This week’s focus is energy policy and how it contributes to energy supply crunch. Simply put, we are attempting the clean energy transition by vilifying traditional sources of energy. This is leading to underinvestment that is likely to cause sustained higher prices to consumers. Despite The Dispatch wanting a cleaner, lower carbon future, it has placed significant bets on higher energy price in client portfolios. This includes nuclear, carbon reduction/credits and, where valuations make sense, renewable energy.
Digital asset markets are buoyant once again, and the media has several narratives to fit the price action. These include SEC possibly approving a bitcoin ETF based on futures contracts, speculation that bitcoin will become legal tender in Brazil and Bank of America publishing a report titled “Only the First Inning”.
Discussion subjects of Dispatch #32 on 8 October 2021 follow:
- Energy policy and structurally higher prices
- Used car prices hit new all-time high. CPI moderation over?
- Another software bug leads to $60m crypto value loss
- Crypto exchanges restrict access to Chinese residents
- Bitcoin/crypto disrupting global money transfer market
- Bank of America Digital Asset Primer – “Too large to ignore”
- Tether allegations recycled on Bloomberg Businessweek cover story
Unrealistic energy policy and future energy supply crunch
The misguided policies are illustrated by President Biden’s statement that the US power sector will be free of carbon by 2025.
Interestingly, the video clip is no longer available on The Hill tweet, but The Dispatch did watch it several times (when the video was first released) and heard the President say “power sector will be free of carbon.” Even a 5th grader shown the current total energy mix will realize that carbon free by 2025 is merely a dream. The EIA estimates that 60% of electricity is generated from fossil fuel sources, less than the total energy mix shown below, but still very high.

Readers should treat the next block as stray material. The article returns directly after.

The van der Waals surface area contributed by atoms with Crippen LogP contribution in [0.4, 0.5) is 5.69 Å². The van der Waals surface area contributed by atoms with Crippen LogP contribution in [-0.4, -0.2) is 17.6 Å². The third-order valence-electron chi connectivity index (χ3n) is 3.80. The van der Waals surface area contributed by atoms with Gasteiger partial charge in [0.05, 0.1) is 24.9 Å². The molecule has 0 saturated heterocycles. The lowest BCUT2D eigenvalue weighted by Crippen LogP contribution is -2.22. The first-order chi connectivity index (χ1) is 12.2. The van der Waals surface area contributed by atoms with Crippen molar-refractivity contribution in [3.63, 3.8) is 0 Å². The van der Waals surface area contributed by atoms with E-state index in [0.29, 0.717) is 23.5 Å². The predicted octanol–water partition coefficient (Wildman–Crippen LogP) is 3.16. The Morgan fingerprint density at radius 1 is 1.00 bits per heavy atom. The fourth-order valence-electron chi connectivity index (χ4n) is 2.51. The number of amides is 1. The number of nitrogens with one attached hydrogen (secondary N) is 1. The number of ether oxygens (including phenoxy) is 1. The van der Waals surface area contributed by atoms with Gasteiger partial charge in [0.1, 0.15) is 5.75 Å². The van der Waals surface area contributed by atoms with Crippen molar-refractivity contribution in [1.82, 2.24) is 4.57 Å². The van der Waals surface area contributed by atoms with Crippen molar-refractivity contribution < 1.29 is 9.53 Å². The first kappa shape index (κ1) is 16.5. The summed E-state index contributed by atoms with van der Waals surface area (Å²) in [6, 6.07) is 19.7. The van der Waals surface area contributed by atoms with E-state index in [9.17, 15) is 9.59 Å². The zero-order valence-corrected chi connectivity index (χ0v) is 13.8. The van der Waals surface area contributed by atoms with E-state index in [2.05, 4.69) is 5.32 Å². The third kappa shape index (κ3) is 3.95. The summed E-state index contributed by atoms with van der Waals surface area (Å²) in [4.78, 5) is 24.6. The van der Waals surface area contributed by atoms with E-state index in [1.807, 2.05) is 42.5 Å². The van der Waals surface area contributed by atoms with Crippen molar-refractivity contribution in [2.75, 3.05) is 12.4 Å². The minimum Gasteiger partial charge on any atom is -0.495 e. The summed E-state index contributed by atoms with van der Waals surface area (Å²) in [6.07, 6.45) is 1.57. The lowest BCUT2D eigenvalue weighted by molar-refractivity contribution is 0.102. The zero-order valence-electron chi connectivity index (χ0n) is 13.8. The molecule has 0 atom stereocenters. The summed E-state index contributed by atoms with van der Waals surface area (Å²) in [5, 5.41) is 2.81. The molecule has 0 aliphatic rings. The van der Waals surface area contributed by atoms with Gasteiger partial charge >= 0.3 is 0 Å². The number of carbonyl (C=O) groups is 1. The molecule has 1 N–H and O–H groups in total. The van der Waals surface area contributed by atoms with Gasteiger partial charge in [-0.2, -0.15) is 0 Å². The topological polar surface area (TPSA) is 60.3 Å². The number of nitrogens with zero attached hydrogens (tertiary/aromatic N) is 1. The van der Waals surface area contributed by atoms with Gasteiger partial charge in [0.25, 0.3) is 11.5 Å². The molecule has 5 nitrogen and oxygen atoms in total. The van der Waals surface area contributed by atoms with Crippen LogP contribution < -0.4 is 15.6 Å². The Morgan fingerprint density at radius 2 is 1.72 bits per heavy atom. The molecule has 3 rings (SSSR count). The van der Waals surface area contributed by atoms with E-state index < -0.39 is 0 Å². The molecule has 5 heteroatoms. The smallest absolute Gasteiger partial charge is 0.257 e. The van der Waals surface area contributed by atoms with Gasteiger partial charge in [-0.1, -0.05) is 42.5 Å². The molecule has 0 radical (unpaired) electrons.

Source: EIA 2021 outlook
The government’s Energy Information Administration (EIA) projects that we’ll consume more carbon energy and much more renewable energy in the future. For a more detailed discussion about how current energy policy is likely to exacerbate prices read this post by respected commodity investors Goehring & Rozencwajg.
An aggressive switch to renewables may require lower energy consumption & lower growth to avoid energy supply crunch
We could sharply lower the consumption of carbon energy, but that’ll come with slower growth, which no politician is willing to accept. Instead, all we ever hear is the demand to stimulate consumption at all costs. Monetary policy via the Fed is pushed to print money and the federal government increase spending and transfers to boost aggregate demand. More consumption = more energy use. We have no other growth model than higher consumption driving higher GDP. The world needs to have an honest discussion about the trade off, but we won’t do so as partisan politics dominate.
Energy transition needs to be balanced and well planned
Germany and England are good examples of sharply higher energy costs from a faster transition to renewables. Both countries rely on renewables for a larger portion of their electricity needs and that has led to sharply higher energy prices. The intermittence of renewable power generation and energy density are two factors that need to be considered.
The two charts below from this WSJ story illustrate the long-term wholesale electricity price in each of those two countries. They are up by a factor or 2-3x before the most recent surge.
The electricity price spike is partly driven by gas prices that have surged multiples more, as seen in this chart below.
US energy prices are also spiking